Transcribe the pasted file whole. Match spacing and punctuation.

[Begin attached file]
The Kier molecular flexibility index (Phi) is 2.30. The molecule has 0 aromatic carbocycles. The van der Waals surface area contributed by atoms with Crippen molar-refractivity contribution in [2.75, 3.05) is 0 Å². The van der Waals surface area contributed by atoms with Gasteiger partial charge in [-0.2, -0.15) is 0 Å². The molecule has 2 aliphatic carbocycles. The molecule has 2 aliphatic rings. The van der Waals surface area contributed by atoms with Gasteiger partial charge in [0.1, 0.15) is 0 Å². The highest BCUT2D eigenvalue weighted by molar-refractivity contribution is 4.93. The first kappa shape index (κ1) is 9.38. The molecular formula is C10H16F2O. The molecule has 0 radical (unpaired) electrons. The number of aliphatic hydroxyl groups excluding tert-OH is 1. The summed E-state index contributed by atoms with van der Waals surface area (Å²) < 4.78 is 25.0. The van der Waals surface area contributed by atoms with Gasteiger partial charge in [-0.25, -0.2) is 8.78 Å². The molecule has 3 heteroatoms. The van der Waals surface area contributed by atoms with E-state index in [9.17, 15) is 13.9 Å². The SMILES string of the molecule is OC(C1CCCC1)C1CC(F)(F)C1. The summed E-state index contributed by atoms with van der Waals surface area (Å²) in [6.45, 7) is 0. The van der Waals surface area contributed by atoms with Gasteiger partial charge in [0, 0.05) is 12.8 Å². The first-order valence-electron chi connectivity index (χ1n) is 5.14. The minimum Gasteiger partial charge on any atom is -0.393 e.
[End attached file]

The Kier molecular flexibility index (Phi) is 2.30. The molecule has 0 aromatic carbocycles. The van der Waals surface area contributed by atoms with Crippen molar-refractivity contribution in [2.75, 3.05) is 0 Å². The van der Waals surface area contributed by atoms with Gasteiger partial charge in [-0.2, -0.15) is 0 Å². The molecule has 2 aliphatic carbocycles. The molecule has 2 aliphatic rings. The van der Waals surface area contributed by atoms with Gasteiger partial charge in [0.1, 0.15) is 0 Å². The highest BCUT2D eigenvalue weighted by molar-refractivity contribution is 4.93. The first kappa shape index (κ1) is 9.38. The molecular formula is C10H16F2O. The molecule has 0 radical (unpaired) electrons. The number of aliphatic hydroxyl groups excluding tert-OH is 1. The summed E-state index contributed by atoms with van der Waals surface area (Å²) < 4.78 is 25.0. The van der Waals surface area contributed by atoms with Gasteiger partial charge in [-0.25, -0.2) is 8.78 Å². The molecule has 3 heteroatoms. The van der Waals surface area contributed by atoms with E-state index in [9.17, 15) is 13.9 Å². The SMILES string of the molecule is OC(C1CCCC1)C1CC(F)(F)C1. The summed E-state index contributed by atoms with van der Waals surface area (Å²) in [6.45, 7) is 0. The van der Waals surface area contributed by atoms with Gasteiger partial charge in [0, 0.05) is 12.8 Å². The first-order valence-electron chi connectivity index (χ1n) is 5.14. The minimum Gasteiger partial charge on any atom is -0.393 e.